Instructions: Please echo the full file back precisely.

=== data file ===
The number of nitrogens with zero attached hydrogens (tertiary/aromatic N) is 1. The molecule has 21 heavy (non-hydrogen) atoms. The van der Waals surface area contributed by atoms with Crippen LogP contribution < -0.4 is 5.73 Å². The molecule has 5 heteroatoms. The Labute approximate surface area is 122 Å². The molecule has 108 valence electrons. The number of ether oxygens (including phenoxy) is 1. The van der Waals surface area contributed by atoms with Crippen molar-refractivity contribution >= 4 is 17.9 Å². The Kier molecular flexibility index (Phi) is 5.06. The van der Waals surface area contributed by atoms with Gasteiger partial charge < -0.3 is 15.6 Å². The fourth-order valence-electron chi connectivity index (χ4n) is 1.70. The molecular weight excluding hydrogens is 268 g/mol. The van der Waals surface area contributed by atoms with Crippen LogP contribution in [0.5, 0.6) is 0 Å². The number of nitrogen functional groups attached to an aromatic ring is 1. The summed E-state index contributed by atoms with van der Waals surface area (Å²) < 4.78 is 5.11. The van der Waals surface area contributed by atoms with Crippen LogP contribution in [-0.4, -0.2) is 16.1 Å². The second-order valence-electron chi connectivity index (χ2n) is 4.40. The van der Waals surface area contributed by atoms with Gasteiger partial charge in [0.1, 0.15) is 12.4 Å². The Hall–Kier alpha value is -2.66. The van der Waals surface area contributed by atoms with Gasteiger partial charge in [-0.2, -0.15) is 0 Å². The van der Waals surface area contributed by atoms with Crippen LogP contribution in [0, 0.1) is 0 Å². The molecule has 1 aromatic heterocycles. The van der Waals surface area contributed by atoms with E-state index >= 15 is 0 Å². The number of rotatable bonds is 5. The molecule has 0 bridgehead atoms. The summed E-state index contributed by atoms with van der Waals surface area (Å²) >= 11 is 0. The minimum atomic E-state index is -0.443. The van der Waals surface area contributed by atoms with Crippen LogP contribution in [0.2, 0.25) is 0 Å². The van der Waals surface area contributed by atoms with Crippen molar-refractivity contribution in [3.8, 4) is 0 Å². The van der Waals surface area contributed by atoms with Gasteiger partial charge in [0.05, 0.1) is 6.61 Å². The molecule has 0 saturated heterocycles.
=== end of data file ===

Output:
The number of nitrogens with zero attached hydrogens (tertiary/aromatic N) is 1. The molecule has 21 heavy (non-hydrogen) atoms. The van der Waals surface area contributed by atoms with Crippen LogP contribution < -0.4 is 5.73 Å². The molecule has 5 heteroatoms. The Labute approximate surface area is 122 Å². The molecule has 108 valence electrons. The number of ether oxygens (including phenoxy) is 1. The van der Waals surface area contributed by atoms with Crippen molar-refractivity contribution >= 4 is 17.9 Å². The Kier molecular flexibility index (Phi) is 5.06. The van der Waals surface area contributed by atoms with Gasteiger partial charge < -0.3 is 15.6 Å². The fourth-order valence-electron chi connectivity index (χ4n) is 1.70. The molecular weight excluding hydrogens is 268 g/mol. The van der Waals surface area contributed by atoms with Crippen LogP contribution in [0.5, 0.6) is 0 Å². The number of nitrogen functional groups attached to an aromatic ring is 1. The summed E-state index contributed by atoms with van der Waals surface area (Å²) < 4.78 is 5.11. The van der Waals surface area contributed by atoms with Crippen LogP contribution in [-0.4, -0.2) is 16.1 Å². The second-order valence-electron chi connectivity index (χ2n) is 4.40. The van der Waals surface area contributed by atoms with Gasteiger partial charge in [0.1, 0.15) is 12.4 Å². The Hall–Kier alpha value is -2.66. The van der Waals surface area contributed by atoms with Gasteiger partial charge in [-0.2, -0.15) is 0 Å². The van der Waals surface area contributed by atoms with Crippen LogP contribution in [0, 0.1) is 0 Å². The molecule has 1 aromatic heterocycles. The van der Waals surface area contributed by atoms with E-state index >= 15 is 0 Å². The number of rotatable bonds is 5. The molecule has 0 bridgehead atoms. The summed E-state index contributed by atoms with van der Waals surface area (Å²) >= 11 is 0. The minimum atomic E-state index is -0.443. The van der Waals surface area contributed by atoms with Crippen LogP contribution in [0.2, 0.25) is 0 Å². The van der Waals surface area contributed by atoms with Crippen molar-refractivity contribution in [3.8, 4) is 0 Å². The van der Waals surface area contributed by atoms with Gasteiger partial charge in [0.05, 0.1) is 6.61 Å². The molecule has 0 saturated heterocycles.